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As the end of the year approaches, there are a couple of charts that foreshadow what we should expect in 2016.

The first chart of importance is Vanguard FTSE All-World ex-US ETF (VEU) - Get Vanguard FTSE All-World ex-US Index Fund Report , an exchange-traded fund that tracks stocks in developing and emerging markets outside the U.S. Since the financial crisis, the world has experienced slower growth and falling commodity prices. This has weighed on emerging and developed economies alike. Even as this has happened, equity markets have risen on accommodative monetary policies.

With the U.S. Federal Reserve expected to tighten interest rates further next year following last week's rate hike, the world must face the fact that higher rates are coming in the U.S. without a significant catalyst to economic growth. The Vanguard FTSE All-World ex-US ETF is pricing in the capitulation of global markets, and with a near 7% decline in 2015, global equity markets could sell off further in the coming year.

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Courtesy of Stockcharts.com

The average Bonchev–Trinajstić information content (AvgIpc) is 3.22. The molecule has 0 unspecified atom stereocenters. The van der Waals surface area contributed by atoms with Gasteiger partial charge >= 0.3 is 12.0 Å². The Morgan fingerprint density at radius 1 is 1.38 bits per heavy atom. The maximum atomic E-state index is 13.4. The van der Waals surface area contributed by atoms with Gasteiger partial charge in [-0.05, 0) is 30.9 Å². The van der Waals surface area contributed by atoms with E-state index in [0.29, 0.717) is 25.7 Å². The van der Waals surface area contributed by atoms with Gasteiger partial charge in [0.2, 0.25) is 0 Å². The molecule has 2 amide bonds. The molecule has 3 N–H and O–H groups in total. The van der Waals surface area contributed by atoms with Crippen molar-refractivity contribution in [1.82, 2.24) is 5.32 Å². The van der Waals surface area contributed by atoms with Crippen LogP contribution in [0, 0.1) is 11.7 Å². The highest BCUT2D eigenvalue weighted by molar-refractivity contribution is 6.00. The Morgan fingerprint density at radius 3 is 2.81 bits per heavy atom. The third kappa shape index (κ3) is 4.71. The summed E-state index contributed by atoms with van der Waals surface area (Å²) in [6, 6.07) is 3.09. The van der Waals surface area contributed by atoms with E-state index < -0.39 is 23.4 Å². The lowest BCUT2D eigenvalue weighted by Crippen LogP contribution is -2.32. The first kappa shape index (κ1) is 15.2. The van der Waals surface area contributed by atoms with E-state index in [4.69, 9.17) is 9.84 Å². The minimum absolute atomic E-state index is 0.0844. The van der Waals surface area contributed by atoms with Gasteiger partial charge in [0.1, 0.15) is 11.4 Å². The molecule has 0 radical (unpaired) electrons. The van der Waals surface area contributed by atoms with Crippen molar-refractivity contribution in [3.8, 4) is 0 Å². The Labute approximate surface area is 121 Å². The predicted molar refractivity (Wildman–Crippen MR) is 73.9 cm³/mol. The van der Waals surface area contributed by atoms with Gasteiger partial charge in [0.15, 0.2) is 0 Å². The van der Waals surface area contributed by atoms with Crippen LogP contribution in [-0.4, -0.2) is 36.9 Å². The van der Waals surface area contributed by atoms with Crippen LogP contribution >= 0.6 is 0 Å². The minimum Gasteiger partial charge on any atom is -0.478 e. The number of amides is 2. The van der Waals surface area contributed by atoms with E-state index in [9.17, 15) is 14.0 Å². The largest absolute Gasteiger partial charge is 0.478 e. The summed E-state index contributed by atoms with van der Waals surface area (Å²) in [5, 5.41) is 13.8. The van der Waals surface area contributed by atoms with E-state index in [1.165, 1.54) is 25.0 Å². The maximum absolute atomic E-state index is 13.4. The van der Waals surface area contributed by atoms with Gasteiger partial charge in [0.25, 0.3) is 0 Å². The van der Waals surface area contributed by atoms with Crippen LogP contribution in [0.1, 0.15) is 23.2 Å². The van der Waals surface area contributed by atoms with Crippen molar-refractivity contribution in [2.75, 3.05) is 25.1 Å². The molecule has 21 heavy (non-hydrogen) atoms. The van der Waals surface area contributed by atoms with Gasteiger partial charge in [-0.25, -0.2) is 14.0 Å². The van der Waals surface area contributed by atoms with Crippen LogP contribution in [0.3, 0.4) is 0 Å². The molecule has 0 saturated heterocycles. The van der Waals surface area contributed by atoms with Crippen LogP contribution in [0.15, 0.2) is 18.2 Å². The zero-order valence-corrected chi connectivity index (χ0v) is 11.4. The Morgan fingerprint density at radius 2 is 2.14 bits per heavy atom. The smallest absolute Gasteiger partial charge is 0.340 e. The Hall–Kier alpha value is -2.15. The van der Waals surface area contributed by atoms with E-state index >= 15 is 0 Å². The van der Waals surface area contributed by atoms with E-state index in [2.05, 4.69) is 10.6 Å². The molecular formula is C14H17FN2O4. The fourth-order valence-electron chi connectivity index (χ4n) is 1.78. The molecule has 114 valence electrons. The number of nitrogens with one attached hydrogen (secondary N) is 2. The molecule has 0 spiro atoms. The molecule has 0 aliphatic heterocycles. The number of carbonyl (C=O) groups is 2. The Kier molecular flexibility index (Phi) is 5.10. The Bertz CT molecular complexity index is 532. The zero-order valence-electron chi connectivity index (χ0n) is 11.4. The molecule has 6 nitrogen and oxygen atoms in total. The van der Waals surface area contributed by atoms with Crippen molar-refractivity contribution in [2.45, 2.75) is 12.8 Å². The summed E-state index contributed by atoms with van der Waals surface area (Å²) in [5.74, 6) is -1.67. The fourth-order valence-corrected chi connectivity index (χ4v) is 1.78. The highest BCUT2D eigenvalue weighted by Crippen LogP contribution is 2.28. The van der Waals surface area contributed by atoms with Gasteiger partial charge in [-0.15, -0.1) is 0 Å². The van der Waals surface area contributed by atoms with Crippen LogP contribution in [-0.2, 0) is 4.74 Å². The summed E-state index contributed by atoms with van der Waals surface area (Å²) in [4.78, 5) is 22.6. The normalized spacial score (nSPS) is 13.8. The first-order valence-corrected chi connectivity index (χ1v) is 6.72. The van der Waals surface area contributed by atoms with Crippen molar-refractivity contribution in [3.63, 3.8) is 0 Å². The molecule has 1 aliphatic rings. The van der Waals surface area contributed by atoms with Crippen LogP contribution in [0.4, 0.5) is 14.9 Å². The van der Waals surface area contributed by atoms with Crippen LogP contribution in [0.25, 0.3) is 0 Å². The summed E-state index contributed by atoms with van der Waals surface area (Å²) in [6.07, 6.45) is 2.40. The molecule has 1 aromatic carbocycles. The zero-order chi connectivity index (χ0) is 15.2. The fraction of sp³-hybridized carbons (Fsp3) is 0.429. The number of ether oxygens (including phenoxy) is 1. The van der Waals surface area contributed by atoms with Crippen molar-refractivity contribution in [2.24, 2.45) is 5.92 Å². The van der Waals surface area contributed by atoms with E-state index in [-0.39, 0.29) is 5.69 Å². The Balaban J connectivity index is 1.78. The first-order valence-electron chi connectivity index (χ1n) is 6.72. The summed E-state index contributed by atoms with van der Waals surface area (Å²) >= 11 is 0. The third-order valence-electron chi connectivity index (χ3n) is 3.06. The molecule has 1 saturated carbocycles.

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Alongside weakening global markets, the Guggenheim S&P 500 Equal Weight (RSP) - Get Invesco S&P 500 Equal Weight ETF Report similarly weakened in 2015. This ETF, which gives equal weighting to the stocks in the S&P 500, provides a good representation of the largest U.S. corporations. In the early part of 2015, this ETF trended sideways, awaiting both a decision by the Federal Reserve, as well as economic developments in China and Europe.

When economic and market news from China turned ugly in August, the Guggenheim S&P 500 Equal Weight sold off heavily. Although there has been a minor recovery in the ETF, it still faces considerable overhead selling resistance.

The world must adjust to record low commodities prices and tighter U.S. monetary policy in 2016, which could add to financial market volatility. Useful indicators of financial market health, such as these two ETFs, have already begun to roll over at elevated valuations. Although we are not on the verge of crisis, this adjustment to a new normal may lead equities lower over the next year.

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Courtesy of Stockcharts.com

This article is commentary by an independent contributor. At the time of publication, the author held no positions in the stocks mentioned.